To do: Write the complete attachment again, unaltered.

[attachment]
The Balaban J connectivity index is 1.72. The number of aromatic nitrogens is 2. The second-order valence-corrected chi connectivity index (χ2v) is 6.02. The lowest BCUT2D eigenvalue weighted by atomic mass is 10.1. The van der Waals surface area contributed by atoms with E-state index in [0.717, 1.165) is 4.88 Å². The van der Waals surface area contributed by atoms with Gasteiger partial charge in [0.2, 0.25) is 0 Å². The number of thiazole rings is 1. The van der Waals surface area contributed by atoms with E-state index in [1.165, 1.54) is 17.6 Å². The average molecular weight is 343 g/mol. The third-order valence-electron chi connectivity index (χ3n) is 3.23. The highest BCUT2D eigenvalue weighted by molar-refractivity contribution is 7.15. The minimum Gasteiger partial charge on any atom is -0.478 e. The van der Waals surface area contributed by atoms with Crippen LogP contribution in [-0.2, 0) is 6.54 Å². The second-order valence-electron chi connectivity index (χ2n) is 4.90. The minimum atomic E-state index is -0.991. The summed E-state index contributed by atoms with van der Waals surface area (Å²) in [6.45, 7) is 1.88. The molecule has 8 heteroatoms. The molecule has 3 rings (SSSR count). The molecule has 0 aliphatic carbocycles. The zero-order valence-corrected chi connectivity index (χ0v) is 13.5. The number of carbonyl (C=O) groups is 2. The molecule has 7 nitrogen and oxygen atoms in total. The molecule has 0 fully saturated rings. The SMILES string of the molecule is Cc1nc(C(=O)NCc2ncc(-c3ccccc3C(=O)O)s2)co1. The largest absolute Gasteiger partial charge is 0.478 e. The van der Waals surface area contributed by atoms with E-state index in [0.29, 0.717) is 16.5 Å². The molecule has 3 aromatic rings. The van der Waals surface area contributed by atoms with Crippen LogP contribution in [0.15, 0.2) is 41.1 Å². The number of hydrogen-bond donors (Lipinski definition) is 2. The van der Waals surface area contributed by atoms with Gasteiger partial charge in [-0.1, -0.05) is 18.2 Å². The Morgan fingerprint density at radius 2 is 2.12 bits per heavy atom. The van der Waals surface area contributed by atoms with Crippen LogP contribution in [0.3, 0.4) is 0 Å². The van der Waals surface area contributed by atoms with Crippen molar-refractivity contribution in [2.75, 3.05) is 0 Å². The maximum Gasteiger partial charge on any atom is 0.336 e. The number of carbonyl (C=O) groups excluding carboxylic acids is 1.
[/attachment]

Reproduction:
The Balaban J connectivity index is 1.72. The number of aromatic nitrogens is 2. The second-order valence-corrected chi connectivity index (χ2v) is 6.02. The lowest BCUT2D eigenvalue weighted by atomic mass is 10.1. The van der Waals surface area contributed by atoms with E-state index in [0.717, 1.165) is 4.88 Å². The van der Waals surface area contributed by atoms with Gasteiger partial charge in [0.2, 0.25) is 0 Å². The number of thiazole rings is 1. The van der Waals surface area contributed by atoms with E-state index in [1.165, 1.54) is 17.6 Å². The average molecular weight is 343 g/mol. The third-order valence-electron chi connectivity index (χ3n) is 3.23. The highest BCUT2D eigenvalue weighted by molar-refractivity contribution is 7.15. The minimum Gasteiger partial charge on any atom is -0.478 e. The van der Waals surface area contributed by atoms with Crippen LogP contribution in [-0.2, 0) is 6.54 Å². The second-order valence-electron chi connectivity index (χ2n) is 4.90. The minimum atomic E-state index is -0.991. The summed E-state index contributed by atoms with van der Waals surface area (Å²) in [6.45, 7) is 1.88. The molecule has 8 heteroatoms. The molecule has 3 rings (SSSR count). The molecule has 0 aliphatic carbocycles. The zero-order valence-corrected chi connectivity index (χ0v) is 13.5. The number of carbonyl (C=O) groups is 2. The molecule has 7 nitrogen and oxygen atoms in total. The molecule has 0 fully saturated rings. The SMILES string of the molecule is Cc1nc(C(=O)NCc2ncc(-c3ccccc3C(=O)O)s2)co1. The largest absolute Gasteiger partial charge is 0.478 e. The van der Waals surface area contributed by atoms with E-state index in [0.29, 0.717) is 16.5 Å². The molecule has 3 aromatic rings. The van der Waals surface area contributed by atoms with Crippen LogP contribution in [0.15, 0.2) is 41.1 Å². The number of hydrogen-bond donors (Lipinski definition) is 2. The van der Waals surface area contributed by atoms with Gasteiger partial charge in [-0.1, -0.05) is 18.2 Å². The Morgan fingerprint density at radius 2 is 2.12 bits per heavy atom. The van der Waals surface area contributed by atoms with Crippen LogP contribution in [0.3, 0.4) is 0 Å². The van der Waals surface area contributed by atoms with Crippen molar-refractivity contribution in [2.75, 3.05) is 0 Å². The maximum Gasteiger partial charge on any atom is 0.336 e. The number of carbonyl (C=O) groups excluding carboxylic acids is 1.